We made gingerbread houses from candy and graham crackers, but that did not happen until elementary school. Was my three year old self robbed of some essential holiday moment? Of course not! Besides, the cozy memory spills over to all my childhood memories. So even though the gingerbread house may have only been constructed when I was ten, when I think back on childhood Christmases, it’s as if we made houses every year.

There’s a lot of talk about traditions this time of year, and with social media and Pinterest, it can be easy to get freaked out and worry that we are not doing enough to make Christmas special. But Christmas is not some isolated event. It’s cumulative, and Christmas 2017 is linked with Christmases past and Christmases future. That’s why overall, the thought of Christmas makes me merry, even though a few specific Christmases may have been less than perfect.

For the holiday season, I propose a new greeting: Merry CUMULATIVE Christmas!

Memoir Update

A quick recap: I started writing about my experiences with postpartum depression in November 2013, when Pippa was still a baby and my recovery had just begun. I’ll spare you the gory details, but I decided to indie publish and hired an editor over a year ago.  I sent her my manuscript in September 2016. She sent me a 19 page memo with suggested revisions about six weeks later.  I assumed it would take me a couple of months to implement all the suggestions and that I’d publish my memoir in early 2017.

Oops.

I learned so much from that 19 page memo – it was basically a crash course in writing a memoir – and spent the next ten months overhauling my book. It was hard. It was demoralizing. But it felt right. Yesterday I got back my editor’s line edit of the latest version of my book.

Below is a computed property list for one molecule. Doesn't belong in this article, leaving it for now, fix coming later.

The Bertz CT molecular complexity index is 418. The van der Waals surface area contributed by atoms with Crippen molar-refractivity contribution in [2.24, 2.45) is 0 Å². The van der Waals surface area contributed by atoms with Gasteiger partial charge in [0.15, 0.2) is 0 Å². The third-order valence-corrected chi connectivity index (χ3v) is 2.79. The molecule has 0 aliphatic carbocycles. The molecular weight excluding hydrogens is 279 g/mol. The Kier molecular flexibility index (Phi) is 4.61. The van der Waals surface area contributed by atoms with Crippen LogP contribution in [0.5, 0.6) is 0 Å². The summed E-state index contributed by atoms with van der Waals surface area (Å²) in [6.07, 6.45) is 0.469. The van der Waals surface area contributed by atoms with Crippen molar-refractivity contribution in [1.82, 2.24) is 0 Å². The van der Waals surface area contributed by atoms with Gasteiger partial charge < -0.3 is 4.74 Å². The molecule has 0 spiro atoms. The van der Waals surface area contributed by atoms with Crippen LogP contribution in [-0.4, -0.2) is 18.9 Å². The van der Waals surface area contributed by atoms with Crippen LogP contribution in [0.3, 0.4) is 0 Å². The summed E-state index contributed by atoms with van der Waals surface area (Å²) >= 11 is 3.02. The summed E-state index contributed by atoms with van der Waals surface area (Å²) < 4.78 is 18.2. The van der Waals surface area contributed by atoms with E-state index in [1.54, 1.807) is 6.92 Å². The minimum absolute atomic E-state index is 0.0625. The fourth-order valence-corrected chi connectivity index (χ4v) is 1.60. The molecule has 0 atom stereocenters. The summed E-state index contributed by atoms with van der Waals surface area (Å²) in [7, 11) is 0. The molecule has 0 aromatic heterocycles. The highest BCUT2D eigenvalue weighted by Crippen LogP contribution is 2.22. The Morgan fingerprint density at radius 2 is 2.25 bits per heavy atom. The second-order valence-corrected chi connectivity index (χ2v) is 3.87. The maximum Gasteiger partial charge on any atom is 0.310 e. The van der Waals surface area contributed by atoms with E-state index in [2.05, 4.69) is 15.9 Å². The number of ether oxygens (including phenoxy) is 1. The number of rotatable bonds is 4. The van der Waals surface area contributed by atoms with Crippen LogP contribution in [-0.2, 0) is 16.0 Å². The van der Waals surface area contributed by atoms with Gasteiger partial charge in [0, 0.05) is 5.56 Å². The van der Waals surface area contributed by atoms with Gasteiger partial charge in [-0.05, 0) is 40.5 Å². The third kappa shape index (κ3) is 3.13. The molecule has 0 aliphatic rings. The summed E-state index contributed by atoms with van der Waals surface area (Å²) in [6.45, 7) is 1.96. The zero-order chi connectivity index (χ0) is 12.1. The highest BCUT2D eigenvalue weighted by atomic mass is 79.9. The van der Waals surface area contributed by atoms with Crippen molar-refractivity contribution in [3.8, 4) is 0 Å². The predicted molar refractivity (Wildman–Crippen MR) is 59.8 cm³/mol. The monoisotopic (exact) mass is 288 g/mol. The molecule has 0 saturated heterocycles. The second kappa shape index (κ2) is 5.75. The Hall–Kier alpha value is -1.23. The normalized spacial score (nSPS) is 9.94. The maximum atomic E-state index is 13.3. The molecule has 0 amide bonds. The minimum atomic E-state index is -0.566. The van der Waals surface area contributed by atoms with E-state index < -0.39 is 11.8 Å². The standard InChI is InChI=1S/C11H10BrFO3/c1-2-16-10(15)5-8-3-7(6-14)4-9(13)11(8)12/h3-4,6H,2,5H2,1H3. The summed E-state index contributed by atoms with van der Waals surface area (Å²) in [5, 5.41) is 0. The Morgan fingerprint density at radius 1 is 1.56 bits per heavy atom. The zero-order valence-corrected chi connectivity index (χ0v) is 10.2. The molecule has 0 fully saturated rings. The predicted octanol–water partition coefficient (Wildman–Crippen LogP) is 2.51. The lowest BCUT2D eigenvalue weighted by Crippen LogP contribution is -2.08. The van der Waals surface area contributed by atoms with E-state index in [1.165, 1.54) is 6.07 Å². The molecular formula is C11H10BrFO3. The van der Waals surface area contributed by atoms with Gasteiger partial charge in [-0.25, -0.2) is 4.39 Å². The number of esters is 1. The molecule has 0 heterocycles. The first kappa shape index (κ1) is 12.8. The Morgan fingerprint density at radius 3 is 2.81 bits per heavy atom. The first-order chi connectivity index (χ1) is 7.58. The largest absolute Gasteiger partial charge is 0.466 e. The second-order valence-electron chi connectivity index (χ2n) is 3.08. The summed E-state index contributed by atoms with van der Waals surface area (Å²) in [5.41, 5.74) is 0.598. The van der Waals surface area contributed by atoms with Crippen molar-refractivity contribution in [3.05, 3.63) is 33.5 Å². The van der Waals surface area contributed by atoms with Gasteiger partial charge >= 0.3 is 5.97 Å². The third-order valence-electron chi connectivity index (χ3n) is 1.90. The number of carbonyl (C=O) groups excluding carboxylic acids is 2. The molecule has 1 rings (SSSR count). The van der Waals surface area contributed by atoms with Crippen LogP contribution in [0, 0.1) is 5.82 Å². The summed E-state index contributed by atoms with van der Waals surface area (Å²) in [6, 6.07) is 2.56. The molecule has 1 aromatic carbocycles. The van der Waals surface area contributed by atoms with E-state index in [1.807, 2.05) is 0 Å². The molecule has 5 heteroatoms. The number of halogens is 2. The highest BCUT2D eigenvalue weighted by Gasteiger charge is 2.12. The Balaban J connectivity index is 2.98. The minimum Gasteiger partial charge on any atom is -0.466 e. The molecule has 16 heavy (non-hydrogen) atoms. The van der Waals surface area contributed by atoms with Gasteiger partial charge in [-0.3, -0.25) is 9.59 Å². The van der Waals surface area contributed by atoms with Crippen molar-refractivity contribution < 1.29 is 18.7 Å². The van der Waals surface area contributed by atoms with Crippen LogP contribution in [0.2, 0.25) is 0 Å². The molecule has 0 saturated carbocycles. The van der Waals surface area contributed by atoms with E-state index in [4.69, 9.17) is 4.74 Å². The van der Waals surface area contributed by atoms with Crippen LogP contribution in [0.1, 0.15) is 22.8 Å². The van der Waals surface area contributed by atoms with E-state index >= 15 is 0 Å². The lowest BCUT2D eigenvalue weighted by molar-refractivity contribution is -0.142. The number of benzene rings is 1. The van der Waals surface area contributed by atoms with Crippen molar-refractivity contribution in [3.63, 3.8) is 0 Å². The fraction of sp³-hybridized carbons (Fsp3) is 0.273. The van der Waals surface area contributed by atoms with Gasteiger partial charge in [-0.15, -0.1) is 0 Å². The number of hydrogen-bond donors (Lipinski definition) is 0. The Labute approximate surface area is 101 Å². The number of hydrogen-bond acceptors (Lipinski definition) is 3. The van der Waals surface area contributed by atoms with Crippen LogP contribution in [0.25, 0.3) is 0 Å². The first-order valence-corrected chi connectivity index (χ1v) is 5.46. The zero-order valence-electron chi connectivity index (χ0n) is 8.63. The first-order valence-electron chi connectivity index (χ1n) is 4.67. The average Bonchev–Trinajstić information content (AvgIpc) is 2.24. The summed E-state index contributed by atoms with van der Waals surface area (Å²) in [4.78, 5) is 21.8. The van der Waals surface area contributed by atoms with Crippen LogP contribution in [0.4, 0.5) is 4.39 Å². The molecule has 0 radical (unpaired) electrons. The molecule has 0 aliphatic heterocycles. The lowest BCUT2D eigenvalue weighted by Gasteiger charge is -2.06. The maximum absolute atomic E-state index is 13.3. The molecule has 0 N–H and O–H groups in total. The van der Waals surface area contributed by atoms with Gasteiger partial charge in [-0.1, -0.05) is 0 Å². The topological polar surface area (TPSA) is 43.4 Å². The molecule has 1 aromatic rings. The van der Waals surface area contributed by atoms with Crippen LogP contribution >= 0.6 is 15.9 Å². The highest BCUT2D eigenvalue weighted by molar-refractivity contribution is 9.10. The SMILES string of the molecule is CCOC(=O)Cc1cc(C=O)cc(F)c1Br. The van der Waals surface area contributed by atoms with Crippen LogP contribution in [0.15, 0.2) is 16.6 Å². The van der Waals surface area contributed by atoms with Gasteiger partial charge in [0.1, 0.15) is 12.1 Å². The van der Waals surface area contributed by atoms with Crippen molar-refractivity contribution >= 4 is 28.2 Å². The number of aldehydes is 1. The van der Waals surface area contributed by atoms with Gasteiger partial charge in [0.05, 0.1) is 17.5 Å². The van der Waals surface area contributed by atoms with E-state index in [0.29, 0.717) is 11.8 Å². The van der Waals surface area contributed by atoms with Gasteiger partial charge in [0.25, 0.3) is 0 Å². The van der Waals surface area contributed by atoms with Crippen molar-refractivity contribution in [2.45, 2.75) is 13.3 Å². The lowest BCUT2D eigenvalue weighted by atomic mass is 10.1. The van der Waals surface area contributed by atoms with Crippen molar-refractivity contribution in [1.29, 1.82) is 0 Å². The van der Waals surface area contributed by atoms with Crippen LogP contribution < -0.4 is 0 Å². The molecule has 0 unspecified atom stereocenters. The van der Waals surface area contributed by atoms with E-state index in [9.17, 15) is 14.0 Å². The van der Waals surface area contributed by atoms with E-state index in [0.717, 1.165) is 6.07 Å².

I’m sitting in Panera now with a binder and exactly 300 pages of suggested line revisions. (Which means she is suggesting ways to tweak sentences, clarify scenes, etc.) I’ve gotten through the first 116 pages. It’s time for me to head off for the Postpartum Support Group that I run, but damn, I’m feeling good.

The book is in excellent shape!

I still have a lot of work to do. But nothing like the overhaul I did this past year.

Looks like I’ll definitely be publishing my memoir in early 2018!!!

Adventures With Meditation

After reading Pema Chödrön’s When Things Fall Apart (which I highly recommend), I have been trying to meditate on a daily basis. The word “daily” is subject to interpretation. Over the weekend, for example, I did not formally meditate, but I did  pretend I was meditating while snuggling my kids. Totally counts.